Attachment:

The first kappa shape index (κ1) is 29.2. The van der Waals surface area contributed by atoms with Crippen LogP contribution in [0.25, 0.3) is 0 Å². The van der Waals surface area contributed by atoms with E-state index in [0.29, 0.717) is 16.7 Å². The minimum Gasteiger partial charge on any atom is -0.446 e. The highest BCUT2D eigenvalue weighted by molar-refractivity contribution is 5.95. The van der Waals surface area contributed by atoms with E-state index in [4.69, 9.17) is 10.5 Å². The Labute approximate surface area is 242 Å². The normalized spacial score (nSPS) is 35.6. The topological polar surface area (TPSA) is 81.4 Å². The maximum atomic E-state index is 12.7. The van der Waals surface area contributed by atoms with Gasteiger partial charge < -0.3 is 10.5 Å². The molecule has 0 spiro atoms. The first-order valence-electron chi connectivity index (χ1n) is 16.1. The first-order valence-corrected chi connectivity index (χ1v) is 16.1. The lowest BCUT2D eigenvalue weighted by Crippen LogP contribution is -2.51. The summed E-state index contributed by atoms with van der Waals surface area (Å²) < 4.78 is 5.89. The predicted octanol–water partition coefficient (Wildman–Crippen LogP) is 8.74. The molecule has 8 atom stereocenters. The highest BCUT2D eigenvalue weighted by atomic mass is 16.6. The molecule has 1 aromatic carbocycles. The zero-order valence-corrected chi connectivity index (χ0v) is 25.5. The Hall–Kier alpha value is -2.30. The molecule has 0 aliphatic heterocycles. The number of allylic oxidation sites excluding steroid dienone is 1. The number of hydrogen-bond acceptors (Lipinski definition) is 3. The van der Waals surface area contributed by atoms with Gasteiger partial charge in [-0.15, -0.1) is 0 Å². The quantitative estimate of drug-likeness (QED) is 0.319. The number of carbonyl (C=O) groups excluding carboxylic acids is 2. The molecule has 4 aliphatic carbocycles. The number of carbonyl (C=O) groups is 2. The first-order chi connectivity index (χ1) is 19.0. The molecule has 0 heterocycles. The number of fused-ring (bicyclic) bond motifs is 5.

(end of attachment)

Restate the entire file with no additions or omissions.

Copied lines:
The first kappa shape index (κ1) is 29.2. The van der Waals surface area contributed by atoms with Crippen LogP contribution in [0.25, 0.3) is 0 Å². The van der Waals surface area contributed by atoms with E-state index in [0.29, 0.717) is 16.7 Å². The minimum Gasteiger partial charge on any atom is -0.446 e. The highest BCUT2D eigenvalue weighted by molar-refractivity contribution is 5.95. The van der Waals surface area contributed by atoms with E-state index in [4.69, 9.17) is 10.5 Å². The Labute approximate surface area is 242 Å². The normalized spacial score (nSPS) is 35.6. The topological polar surface area (TPSA) is 81.4 Å². The maximum atomic E-state index is 12.7. The van der Waals surface area contributed by atoms with Gasteiger partial charge < -0.3 is 10.5 Å². The molecule has 0 spiro atoms. The first-order valence-electron chi connectivity index (χ1n) is 16.1. The first-order valence-corrected chi connectivity index (χ1v) is 16.1. The lowest BCUT2D eigenvalue weighted by Crippen LogP contribution is -2.51. The summed E-state index contributed by atoms with van der Waals surface area (Å²) < 4.78 is 5.89. The predicted octanol–water partition coefficient (Wildman–Crippen LogP) is 8.74. The molecule has 8 atom stereocenters. The highest BCUT2D eigenvalue weighted by atomic mass is 16.6. The molecule has 1 aromatic carbocycles. The zero-order valence-corrected chi connectivity index (χ0v) is 25.5. The Hall–Kier alpha value is -2.30. The molecule has 0 aliphatic heterocycles. The number of allylic oxidation sites excluding steroid dienone is 1. The number of hydrogen-bond acceptors (Lipinski definition) is 3. The van der Waals surface area contributed by atoms with Gasteiger partial charge in [-0.15, -0.1) is 0 Å². The quantitative estimate of drug-likeness (QED) is 0.319. The number of carbonyl (C=O) groups excluding carboxylic acids is 2. The molecule has 4 aliphatic carbocycles. The number of carbonyl (C=O) groups is 2. The first-order chi connectivity index (χ1) is 19.0. The molecule has 0 heterocycles. The number of fused-ring (bicyclic) bond motifs is 5.